I’ll let T.J. Matthews set the scene: “The air is dry and the sun is hot.”  The book doesn’t say this but by this time I’m getting a real bad jock itch.  When David isn’t looking I sneak a peak down my pants and see big rashes.  I’ll have to ask Deb if she has any cream.  If she doesn’t I’m sure she’d be happy to make a “medicine” run. David tries to shoot some birds, but he keeps missing.  The book says that I think he’s a good shot.  Suddenly I see a dark spot on the top of a far off tree.  The bird is frekin huge, with a long beak and brown and green feathers.       

The book gives me three options:

(If you decide to shoot your slingshot at the bird, go to page 8.)

(If you tell Dave about it, go to page 9.)

(If you ignore it, go to page 11)

Unfortunately, the book doesn’t give me the option I want, which is:

(If you’d like to have Danielle feeding you grapes in a hammock by the lake side, go to page 100.)   

I don’t want David to shoot the bird, because he’s thinks he such a hot shot.  (Haha get it. I used hot and shot and it has a double meaning.)  And even though I don’t want to have the blood of an endangered specie on my hands, if I don’t shoot it David might try.  I turn to page 8.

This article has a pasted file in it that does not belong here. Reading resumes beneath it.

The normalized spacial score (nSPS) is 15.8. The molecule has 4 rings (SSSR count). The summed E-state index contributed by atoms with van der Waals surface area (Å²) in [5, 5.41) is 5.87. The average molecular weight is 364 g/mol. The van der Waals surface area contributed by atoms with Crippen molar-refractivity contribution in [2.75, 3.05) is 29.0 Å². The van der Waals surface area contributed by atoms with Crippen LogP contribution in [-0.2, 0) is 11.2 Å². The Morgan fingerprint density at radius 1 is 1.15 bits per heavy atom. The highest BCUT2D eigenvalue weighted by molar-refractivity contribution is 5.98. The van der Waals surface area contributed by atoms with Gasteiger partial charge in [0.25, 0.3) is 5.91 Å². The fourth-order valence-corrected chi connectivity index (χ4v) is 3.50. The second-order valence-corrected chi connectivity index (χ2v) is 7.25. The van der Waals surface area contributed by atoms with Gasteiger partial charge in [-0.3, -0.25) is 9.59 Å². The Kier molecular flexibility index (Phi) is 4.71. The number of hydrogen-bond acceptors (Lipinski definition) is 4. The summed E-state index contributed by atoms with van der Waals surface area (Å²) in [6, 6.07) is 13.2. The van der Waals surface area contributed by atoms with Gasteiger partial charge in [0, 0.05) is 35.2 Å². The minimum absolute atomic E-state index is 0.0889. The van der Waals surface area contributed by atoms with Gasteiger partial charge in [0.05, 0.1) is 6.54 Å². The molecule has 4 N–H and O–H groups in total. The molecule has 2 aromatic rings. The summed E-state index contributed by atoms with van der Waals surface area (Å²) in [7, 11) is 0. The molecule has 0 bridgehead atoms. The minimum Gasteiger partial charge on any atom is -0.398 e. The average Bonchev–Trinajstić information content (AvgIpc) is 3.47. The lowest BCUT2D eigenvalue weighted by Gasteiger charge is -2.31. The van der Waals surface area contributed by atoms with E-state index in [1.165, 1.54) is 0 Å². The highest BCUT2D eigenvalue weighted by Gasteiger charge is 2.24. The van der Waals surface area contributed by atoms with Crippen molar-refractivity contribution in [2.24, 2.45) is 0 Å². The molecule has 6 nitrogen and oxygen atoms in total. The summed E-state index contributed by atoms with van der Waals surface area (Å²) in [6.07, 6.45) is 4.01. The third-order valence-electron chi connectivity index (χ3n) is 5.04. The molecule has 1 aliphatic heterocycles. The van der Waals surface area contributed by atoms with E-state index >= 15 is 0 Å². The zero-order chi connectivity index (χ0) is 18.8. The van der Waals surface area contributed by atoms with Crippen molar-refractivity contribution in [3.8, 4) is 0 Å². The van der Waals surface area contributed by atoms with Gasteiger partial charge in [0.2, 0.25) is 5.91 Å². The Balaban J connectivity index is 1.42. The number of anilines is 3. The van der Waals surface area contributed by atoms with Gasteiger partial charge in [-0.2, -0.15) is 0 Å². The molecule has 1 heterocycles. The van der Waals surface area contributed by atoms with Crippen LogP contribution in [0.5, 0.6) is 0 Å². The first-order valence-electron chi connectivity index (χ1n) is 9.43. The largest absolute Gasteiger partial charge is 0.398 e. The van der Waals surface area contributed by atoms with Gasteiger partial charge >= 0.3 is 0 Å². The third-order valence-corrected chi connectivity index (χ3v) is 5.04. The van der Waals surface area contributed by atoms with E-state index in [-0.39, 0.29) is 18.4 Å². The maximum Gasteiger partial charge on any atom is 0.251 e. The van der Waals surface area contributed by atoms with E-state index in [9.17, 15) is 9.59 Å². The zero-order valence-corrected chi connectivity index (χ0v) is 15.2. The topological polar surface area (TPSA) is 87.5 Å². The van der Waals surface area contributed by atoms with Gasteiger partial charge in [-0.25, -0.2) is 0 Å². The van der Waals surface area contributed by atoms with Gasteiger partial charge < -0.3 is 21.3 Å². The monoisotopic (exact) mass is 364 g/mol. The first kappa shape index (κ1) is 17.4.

(If you want to continue reading, scroll down.)

(If you want to watch Britney Spears, click here.)

Page 8 says I put a rock into my slingshot and then it gives me three options.  I decide to go to page 18 because I’ve used a slingshot before, but I’m not very good at it. At page 18 I try to shoot the bird and miss.  All the African boys point and make fun of me.  I’m personally ready to drop my gloves and do some aggressive mingling, but the books says I make an excuse to go look for the rock I just shot so they’ll stop making fun of me.  I go off into the woods and suddenly see a dog that is foaming at the mouth.  He keeps tripping and is obviously sick.  I start to run away and the dog starts chasing me.  I don’t know where I’m running but the dog won’t stop chasing me. 

I can:

(Run until I find a tree to climb.)


(Try and run home.)